Seek co-founder, Wesfarmers and AFL director and Square Peg Capital principal Paul Bassat, another Wingate investor, says the firm’s team “has done an outstanding job of sourcing attractive investment opportunities with a great risk return profile”. He says: “They have built strong long-term relationships with property owners and developers and this has under­pinned the model.”

While some have described Wingate as something of a Melbourne Jewish investment clique, Smorgon says it is anything but.

“People say it is just the Jewish fraternity but you go to one of their meetings, and it is far more broad — there are lots of other well-known families and individuals there that are not Jewish,” Smorgon says. Ryan Levin prefers to speak of the firm as “a bit of an exclusive private club”. With an emphasis on the private.

“There is a sense of exclusivity among our co-investors,” he says. “Naturally as we grow we will be less under the radar but we aren’t the type to be out there blowing our trumpet or advertising on TV.” He says the firm’s penchant for privacy until now has been driven by the personalities.

“And that has been driven by our team and our clients. They are private, our co-investors are private. So that is the nature of the beast if you like,” he says.

Levin says the biggest selling point of WIP in the current market is that it is a portfolio of highly yielding debt investments.

“We believe that each individual debt investment has a higher return than is warranted by the risk we are taking,” Levin says.

“When you add the portfolio effect, you’re getting pretty much the same return with lower risk because of the diversification. It is producing double-digit returns consistently in an environment where people are getting 2 per cent (on cash).” He says Wingate currently favours short duration investments to avoid the current “duration bubble”, in which long duration assets such as consumer staple equities, infrastructure and real estate investment trusts have been overpriced.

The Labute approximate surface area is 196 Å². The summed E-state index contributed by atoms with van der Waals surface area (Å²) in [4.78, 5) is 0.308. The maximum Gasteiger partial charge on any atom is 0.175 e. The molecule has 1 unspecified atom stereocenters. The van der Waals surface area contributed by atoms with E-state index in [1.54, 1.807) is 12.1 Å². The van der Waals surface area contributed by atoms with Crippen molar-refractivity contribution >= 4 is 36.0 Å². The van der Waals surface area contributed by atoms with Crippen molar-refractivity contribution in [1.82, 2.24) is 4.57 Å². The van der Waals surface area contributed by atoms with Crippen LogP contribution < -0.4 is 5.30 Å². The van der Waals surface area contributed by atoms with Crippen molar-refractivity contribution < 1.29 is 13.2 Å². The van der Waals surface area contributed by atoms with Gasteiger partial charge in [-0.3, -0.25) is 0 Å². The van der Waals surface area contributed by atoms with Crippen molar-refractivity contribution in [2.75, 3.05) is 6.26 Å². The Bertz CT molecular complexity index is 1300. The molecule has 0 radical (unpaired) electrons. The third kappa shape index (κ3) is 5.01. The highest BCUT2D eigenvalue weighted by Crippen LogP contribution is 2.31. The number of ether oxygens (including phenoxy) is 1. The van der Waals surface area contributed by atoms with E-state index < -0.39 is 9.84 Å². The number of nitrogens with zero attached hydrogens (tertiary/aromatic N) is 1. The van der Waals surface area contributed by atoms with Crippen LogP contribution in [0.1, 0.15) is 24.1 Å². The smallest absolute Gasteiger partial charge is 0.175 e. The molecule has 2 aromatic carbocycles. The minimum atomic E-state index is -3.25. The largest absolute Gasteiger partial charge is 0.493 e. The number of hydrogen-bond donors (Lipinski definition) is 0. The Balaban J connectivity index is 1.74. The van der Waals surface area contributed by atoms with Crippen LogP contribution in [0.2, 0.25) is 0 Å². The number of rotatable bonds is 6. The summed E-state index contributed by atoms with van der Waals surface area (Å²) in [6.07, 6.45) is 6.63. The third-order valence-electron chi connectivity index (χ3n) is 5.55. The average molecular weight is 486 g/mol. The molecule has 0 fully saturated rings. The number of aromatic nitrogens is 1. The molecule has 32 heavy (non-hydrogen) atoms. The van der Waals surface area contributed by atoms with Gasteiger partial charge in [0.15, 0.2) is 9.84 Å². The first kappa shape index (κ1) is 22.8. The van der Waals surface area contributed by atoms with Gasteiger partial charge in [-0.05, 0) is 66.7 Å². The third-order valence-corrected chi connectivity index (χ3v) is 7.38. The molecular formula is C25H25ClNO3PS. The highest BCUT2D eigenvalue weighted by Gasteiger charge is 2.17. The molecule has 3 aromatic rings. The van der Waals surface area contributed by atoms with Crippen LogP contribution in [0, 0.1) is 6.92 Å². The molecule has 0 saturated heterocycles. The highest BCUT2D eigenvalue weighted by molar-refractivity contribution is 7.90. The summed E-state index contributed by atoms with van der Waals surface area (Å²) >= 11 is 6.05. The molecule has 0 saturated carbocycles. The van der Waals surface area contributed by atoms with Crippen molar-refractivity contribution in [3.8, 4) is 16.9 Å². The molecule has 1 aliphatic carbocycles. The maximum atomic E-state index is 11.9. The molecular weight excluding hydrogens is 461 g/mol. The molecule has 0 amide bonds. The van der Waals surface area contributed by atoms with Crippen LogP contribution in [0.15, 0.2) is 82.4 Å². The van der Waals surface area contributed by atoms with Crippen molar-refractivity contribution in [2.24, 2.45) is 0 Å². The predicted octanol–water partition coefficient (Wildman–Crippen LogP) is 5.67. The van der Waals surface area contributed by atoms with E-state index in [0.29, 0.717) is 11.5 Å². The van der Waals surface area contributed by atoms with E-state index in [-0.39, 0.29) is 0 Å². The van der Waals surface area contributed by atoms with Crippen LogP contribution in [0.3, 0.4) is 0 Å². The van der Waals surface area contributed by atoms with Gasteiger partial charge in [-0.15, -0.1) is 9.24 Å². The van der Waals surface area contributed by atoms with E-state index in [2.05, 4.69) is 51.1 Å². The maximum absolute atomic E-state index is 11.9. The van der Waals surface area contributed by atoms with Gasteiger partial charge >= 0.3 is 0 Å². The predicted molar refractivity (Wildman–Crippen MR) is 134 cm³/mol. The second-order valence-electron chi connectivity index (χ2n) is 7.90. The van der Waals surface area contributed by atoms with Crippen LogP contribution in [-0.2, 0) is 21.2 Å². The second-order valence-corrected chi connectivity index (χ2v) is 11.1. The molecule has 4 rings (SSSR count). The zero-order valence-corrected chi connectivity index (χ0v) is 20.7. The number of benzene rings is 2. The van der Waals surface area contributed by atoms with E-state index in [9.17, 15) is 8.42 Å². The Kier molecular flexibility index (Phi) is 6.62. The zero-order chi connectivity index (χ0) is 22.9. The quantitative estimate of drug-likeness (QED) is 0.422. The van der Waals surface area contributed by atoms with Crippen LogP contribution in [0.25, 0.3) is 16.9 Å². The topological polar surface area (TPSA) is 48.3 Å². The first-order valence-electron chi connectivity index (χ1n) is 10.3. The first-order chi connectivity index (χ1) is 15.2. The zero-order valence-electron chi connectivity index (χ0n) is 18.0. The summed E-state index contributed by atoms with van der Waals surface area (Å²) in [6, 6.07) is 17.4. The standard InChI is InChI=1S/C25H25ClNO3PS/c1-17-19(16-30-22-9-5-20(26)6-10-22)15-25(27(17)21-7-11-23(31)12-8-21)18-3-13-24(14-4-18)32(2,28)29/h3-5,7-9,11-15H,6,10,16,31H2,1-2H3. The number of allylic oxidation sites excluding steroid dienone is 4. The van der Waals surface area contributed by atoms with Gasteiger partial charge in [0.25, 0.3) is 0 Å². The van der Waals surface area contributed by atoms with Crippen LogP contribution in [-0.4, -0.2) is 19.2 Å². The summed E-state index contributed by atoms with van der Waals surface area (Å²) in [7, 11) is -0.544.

“Wingate translates long duration assets into short duration assets because of the debt secured against them,” he says.

“The average term of the investments is around 18 months. So they are quite insulated from market movements because they are debt instruments that are typically geared to well below the value of the assets they are secured against.”

Wingate now has interests in a pipeline of more than $1bn worth of Gold Coast high-rise apartments and last year provided mezzanine ­financing for the $68m redevelopment of a shopping centre in Byron Bay. In the five years after the GFC, it lent about $370m in 50 financing deals, secured against $3bn in residential projects in Melbourne, Perth and Sydney.

Levin says the local residential market is around its peak but that he does not anticipate a crash, rather a softening. “We are certainly more conservative than we have been historically,” he says.

In its private equity business, the firm’s most notable move was to establish a joint venture with the maker of Weetbix, Sanitarium, to launch its market-leading liquid breakfast product, Up&Go, in British supermarkets in January last year. More recently it launched gluten-free Weetbix in Britain.

The launch of the Up&Go deal was one of the only times Meltzer — one of the best connected people on Collins Street and beyond — has been quoted in the media. And he declined to be interviewed for this story. But Levin says that’s just the way he likes it.

He sums up Meltzer’s importance to the firm in highlighting his vision and his ability to make connections with people.

“He builds very deep relationships very quickly and those tend to be very often the source of opportunity and growth for the business,” Levin says. “That is really where Farrel comes into his own. I’ve never met someone with the ability to build as deep relationships as he does.”